Yesterday’s Charm, Today’s Heritage

Boutique hotels like Malmaison Oxford and Hotel du Vin Bristol are defining a new era with their repurposed buildings and rich history.

When a sugar house and clay pipes manufacturing centre became defunct, it wasn’t quite imaginable that almost 300 years later, it could be transformed into a trendy boutique hotel – Hotel du Vin Bristol, City Centre.

The trendy boutique hotel of Hotel du Vin Bristol, City CentreImage Credit: @hotelduvinbristol

From sugar house to trendy boutique hotel

The 18th-century row of warehouses, located close to Bristol’s renovated docklands, is now a hot property in urban-industrial retrofits comprising 40 rooms. While it’s easy to get rid of structures that have fallen into disrepair, it is more challenging to update them for contemporary purposes, especially for luxury spaces like hotels.

What made the refurbishment even more challenging that the structure was previously used as a sugar house – the contamination from chemicals had to be addressed before preservation could even begin – and then also made derelict and abandoned for over 12 years, adding time to the reconstruction process.

Bistro at Hotel du Vin Bristol, City CentreThe rustic Bistro at Hotel du Vin Bristol, City Centre

Restoring a prison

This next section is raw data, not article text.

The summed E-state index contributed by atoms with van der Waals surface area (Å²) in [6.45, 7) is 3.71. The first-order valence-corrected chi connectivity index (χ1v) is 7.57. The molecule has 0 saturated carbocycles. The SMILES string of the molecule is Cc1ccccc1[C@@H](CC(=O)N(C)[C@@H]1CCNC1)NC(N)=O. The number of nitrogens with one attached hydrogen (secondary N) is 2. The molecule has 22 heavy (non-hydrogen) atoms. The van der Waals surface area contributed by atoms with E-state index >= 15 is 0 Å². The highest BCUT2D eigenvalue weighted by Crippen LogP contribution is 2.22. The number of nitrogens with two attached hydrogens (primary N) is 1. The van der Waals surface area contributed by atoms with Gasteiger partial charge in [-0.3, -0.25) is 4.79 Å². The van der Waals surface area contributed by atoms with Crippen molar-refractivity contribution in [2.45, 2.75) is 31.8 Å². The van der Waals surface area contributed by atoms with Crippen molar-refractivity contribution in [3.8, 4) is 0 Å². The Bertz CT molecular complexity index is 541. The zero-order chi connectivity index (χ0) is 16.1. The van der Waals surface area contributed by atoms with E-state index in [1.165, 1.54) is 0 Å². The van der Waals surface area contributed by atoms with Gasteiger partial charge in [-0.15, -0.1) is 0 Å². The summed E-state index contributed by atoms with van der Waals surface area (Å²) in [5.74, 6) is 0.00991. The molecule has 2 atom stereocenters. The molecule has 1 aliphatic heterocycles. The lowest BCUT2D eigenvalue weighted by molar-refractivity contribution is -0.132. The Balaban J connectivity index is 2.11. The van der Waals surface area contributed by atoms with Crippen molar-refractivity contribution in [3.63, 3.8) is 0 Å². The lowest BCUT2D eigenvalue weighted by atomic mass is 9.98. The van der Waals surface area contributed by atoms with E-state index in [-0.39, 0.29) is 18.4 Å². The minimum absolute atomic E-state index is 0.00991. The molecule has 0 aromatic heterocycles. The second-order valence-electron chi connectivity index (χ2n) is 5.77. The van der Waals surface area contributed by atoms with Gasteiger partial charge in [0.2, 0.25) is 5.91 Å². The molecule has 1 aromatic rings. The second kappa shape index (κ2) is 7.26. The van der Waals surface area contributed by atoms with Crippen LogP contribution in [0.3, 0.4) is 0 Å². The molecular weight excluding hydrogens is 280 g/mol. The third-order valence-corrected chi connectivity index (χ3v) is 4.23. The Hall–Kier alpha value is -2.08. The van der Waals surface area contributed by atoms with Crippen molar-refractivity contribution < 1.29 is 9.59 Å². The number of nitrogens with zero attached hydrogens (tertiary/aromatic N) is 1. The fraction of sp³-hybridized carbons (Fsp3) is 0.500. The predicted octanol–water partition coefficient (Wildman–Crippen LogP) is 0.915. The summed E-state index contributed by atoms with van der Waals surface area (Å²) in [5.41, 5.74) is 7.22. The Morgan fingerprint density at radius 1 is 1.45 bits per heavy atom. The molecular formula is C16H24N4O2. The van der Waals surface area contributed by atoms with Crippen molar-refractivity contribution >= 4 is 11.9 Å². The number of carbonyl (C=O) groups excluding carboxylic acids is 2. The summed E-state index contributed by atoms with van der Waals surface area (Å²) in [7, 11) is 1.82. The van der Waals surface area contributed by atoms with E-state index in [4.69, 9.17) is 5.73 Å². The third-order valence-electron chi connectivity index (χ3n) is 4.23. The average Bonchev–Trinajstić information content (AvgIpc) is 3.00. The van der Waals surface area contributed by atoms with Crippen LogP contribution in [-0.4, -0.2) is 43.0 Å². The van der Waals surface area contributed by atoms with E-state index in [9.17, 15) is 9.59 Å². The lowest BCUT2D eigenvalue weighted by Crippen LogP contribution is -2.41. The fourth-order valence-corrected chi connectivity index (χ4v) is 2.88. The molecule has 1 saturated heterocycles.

On the other hand, the group’s Malmaison Oxford property – a prison till 1976, and then a storage facility – was restored between 2004 and 2006, but not without its own set of surprising challenges: Archaeological discoveries!

Each find had to be logged and catalogued with the local museums, and careful planning had to be considered to maximise architectural features and incorporate these into the revamped design of the building.

A former prison is preserved in Malmaison OxfordThe main structure of the former prison is preserved in Malmaison Oxford

Items such as the original cell doors and prison bars were maintained, though the cells have been combined to form spacious bedrooms.

But the restoration and refurbishment of such buildings is not just confined to its walls – any undertaking to preserve such old spaces also has an impact on the surroundings.

A luxurious room at Malmaison Oxford that was once a prison cellWho would have guessed this luxurious room was once a prison cell?

Making a positive difference 

With the close work between the hotel, authorities and heritage conservation societies, it helped to ensure that the repurposing of both buildings was done in a sympathetic manner while still referencing its previous use and history.

For the Bristol property, the hotel has revived not only the building but also the neighbourhood, providing tourism and jobs to the city.

Malmaison Oxford facade that was carefully preservedMalmaison Oxford

For Malmaison and Hotel du Vin, it has always been important to resist the theme park-like category and instead, bring to the fore the history of each building by incorporating key elements into the design of the hotel.

With an increasing number of discerning travellers choosing boutique heritage properties over chain hotels for its charm, Malmaison and Hotel du Vin aims to give every guest a unique stay experience with its quirky designs, fascinating history and Gold-Standard service.

Adapted from Fraser Cachet Issue #28 © Frasers Hospitality and SPH Magazines


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